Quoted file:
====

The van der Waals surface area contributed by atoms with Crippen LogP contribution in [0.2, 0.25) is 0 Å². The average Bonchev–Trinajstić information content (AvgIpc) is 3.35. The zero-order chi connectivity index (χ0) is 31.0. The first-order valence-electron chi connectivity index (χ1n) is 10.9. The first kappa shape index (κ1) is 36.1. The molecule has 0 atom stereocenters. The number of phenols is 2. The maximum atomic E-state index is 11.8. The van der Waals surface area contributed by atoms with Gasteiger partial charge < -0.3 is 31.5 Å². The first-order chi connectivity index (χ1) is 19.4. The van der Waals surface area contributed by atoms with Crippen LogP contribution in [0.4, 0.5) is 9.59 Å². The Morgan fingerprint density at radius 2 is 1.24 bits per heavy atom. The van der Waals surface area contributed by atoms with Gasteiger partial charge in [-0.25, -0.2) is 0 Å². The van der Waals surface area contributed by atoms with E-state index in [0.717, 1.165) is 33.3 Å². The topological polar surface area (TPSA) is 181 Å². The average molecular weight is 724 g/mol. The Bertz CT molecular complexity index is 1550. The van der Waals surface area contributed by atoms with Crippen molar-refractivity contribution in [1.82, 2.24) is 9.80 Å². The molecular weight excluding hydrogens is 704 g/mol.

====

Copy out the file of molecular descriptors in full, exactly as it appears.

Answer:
The van der Waals surface area contributed by atoms with Crippen LogP contribution in [0.2, 0.25) is 0 Å². The average Bonchev–Trinajstić information content (AvgIpc) is 3.35. The zero-order chi connectivity index (χ0) is 31.0. The first-order valence-electron chi connectivity index (χ1n) is 10.9. The first kappa shape index (κ1) is 36.1. The molecule has 0 atom stereocenters. The number of phenols is 2. The maximum atomic E-state index is 11.8. The van der Waals surface area contributed by atoms with Gasteiger partial charge < -0.3 is 31.5 Å². The first-order chi connectivity index (χ1) is 19.4. The van der Waals surface area contributed by atoms with Crippen LogP contribution in [0.4, 0.5) is 9.59 Å². The Morgan fingerprint density at radius 2 is 1.24 bits per heavy atom. The van der Waals surface area contributed by atoms with Gasteiger partial charge in [-0.25, -0.2) is 0 Å². The van der Waals surface area contributed by atoms with E-state index in [0.717, 1.165) is 33.3 Å². The topological polar surface area (TPSA) is 181 Å². The average molecular weight is 724 g/mol. The Bertz CT molecular complexity index is 1550. The van der Waals surface area contributed by atoms with Crippen molar-refractivity contribution in [1.82, 2.24) is 9.80 Å². The molecular weight excluding hydrogens is 704 g/mol.